Browsing the blog archivesfor the day Tuesday, April 7th, 2009.

Sedition and Crowded Theaters

criminal justice, The Constitution

In the comments to the last post several of you mentioned sedition, so let’s talk about that. Sedition is the incitement of resistance to or insurrection against lawful authority, the dictionary says. You can find plenty of that in the delusional rantings of Michele Bachmann and Glenn Beck.

We know now that part of what set off Richard Poplawski’s shooting of three policemen was the belief that Barack Obama was going to take away his firearms. This belief has no basis in fact, but it’s been propagated by well-paid right-wing media figures and the National Rifle Association. Isn’t this something along the lines of falsely shouting fire in a crowded theater?

We don’t have to speculate that right-wing hate speech has real-world, violent consequences. It’s happened. The question is, what are we going to do about it?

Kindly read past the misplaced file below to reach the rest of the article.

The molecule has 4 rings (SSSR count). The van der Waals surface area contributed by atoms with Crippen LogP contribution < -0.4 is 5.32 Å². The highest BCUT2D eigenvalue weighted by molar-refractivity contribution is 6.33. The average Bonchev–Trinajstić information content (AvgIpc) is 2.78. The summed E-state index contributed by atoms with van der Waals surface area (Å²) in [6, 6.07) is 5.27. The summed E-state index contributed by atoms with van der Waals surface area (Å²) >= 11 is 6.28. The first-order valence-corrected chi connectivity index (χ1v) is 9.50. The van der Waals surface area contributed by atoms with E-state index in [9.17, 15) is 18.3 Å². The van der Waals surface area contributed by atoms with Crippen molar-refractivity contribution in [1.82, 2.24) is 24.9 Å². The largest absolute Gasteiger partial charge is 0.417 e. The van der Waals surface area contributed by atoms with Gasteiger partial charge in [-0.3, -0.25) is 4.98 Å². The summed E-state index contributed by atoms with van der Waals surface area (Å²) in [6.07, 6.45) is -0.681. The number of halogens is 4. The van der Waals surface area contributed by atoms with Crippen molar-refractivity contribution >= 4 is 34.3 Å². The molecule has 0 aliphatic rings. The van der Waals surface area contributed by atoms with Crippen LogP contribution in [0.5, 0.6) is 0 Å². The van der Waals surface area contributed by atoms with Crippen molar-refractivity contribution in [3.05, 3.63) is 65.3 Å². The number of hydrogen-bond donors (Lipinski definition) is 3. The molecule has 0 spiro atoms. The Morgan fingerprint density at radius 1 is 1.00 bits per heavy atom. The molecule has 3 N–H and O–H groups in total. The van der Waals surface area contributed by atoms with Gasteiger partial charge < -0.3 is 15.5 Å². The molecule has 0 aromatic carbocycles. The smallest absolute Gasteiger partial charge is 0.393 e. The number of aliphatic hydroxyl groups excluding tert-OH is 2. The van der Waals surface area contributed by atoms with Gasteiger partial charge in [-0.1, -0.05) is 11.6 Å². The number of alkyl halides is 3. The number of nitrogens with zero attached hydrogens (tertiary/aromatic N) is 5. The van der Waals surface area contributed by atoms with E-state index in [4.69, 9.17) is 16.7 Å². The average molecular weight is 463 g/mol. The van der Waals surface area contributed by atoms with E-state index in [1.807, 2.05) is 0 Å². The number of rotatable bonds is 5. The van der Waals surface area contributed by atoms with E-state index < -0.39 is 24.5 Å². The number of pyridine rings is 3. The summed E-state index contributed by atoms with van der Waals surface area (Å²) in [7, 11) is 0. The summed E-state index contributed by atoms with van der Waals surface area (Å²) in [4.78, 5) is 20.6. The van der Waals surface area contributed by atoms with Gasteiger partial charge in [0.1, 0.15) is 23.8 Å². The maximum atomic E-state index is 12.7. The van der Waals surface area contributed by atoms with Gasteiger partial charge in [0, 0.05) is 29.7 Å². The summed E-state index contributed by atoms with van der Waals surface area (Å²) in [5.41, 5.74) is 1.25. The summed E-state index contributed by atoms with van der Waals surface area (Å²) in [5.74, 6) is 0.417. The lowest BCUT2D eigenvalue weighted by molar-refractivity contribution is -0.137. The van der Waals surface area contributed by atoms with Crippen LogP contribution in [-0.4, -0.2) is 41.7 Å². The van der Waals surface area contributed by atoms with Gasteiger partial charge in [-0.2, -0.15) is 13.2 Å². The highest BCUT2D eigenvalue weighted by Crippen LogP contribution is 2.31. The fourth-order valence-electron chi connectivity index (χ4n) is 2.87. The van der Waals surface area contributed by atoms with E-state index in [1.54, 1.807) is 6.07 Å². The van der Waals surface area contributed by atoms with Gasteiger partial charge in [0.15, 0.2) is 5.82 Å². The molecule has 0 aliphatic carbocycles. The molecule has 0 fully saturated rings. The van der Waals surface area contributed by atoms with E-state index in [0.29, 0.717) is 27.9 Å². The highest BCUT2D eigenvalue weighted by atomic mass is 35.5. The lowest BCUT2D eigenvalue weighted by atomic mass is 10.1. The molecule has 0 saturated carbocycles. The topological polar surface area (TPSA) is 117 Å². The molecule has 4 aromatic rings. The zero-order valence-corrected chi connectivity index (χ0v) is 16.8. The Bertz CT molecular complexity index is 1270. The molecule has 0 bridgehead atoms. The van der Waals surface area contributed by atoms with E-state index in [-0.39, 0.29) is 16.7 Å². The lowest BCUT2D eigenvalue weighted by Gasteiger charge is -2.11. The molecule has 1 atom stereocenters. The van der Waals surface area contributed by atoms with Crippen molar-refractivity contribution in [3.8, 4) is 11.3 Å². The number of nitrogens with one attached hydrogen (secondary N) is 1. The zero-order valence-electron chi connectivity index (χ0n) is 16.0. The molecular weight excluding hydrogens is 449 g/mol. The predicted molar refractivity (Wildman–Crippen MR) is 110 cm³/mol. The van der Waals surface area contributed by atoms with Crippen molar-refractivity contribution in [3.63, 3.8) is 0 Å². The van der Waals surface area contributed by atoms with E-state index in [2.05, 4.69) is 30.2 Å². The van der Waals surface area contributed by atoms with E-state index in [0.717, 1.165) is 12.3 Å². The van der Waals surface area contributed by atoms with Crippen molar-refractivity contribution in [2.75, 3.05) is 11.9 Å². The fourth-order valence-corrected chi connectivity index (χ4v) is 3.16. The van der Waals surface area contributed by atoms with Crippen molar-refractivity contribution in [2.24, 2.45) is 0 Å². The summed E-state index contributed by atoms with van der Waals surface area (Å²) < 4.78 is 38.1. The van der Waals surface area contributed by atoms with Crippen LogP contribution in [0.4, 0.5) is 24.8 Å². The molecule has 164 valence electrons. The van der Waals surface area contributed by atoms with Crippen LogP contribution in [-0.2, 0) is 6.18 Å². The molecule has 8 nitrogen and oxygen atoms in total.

As a liberal, I am loathe to dig up the Smith Act — which I understand is still on the books — or enacting any anti-sedition legislation to prosecute people for their speech. In U.S. history sedition laws mostly have been used by people in authority to harass citizens they don’t like, or whose associations were suspect, not to suppress speech that was actually dangerous to anyone. And you know if sedition prosecutions become an issue now, as soon as the Right gets back into power (which is bound to happen eventually) everyone they don’t like will be in jeopardy. Got to suppress the fifth columnists in the name of freedom, of course.

So, what’s to be done? I haven’t a clue. You know they can’t be shamed into shutting up.

Update: Here’s a couple of videos I just picked up from Kos:

Newt is a politician. It’s hard to make them go away.

See also Joan Walsh.

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